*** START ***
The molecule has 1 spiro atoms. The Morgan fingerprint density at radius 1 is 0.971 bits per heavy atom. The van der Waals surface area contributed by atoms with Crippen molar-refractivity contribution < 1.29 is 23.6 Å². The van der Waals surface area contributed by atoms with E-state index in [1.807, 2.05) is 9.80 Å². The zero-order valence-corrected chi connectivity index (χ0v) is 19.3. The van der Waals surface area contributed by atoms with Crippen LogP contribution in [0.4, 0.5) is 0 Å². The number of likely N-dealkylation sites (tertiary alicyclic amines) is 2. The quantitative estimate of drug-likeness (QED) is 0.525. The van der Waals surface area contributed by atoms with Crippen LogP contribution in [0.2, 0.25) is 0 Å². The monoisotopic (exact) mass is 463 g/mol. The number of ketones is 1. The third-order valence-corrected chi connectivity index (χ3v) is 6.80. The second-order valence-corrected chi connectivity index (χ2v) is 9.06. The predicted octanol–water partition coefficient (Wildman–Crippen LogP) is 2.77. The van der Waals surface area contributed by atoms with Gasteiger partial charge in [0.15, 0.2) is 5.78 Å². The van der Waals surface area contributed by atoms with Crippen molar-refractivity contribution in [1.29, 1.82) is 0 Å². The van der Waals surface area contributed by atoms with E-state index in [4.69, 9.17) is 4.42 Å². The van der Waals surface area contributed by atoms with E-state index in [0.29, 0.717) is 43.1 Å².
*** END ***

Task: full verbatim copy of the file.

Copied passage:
The molecule has 1 spiro atoms. The Morgan fingerprint density at radius 1 is 0.971 bits per heavy atom. The van der Waals surface area contributed by atoms with Crippen molar-refractivity contribution < 1.29 is 23.6 Å². The van der Waals surface area contributed by atoms with E-state index in [1.807, 2.05) is 9.80 Å². The zero-order valence-corrected chi connectivity index (χ0v) is 19.3. The van der Waals surface area contributed by atoms with Crippen LogP contribution in [0.4, 0.5) is 0 Å². The number of likely N-dealkylation sites (tertiary alicyclic amines) is 2. The quantitative estimate of drug-likeness (QED) is 0.525. The van der Waals surface area contributed by atoms with Crippen LogP contribution in [0.2, 0.25) is 0 Å². The monoisotopic (exact) mass is 463 g/mol. The number of ketones is 1. The third-order valence-corrected chi connectivity index (χ3v) is 6.80. The second-order valence-corrected chi connectivity index (χ2v) is 9.06. The predicted octanol–water partition coefficient (Wildman–Crippen LogP) is 2.77. The van der Waals surface area contributed by atoms with Gasteiger partial charge in [0.15, 0.2) is 5.78 Å². The van der Waals surface area contributed by atoms with Crippen molar-refractivity contribution in [1.29, 1.82) is 0 Å². The van der Waals surface area contributed by atoms with E-state index in [4.69, 9.17) is 4.42 Å². The van der Waals surface area contributed by atoms with E-state index in [0.29, 0.717) is 43.1 Å².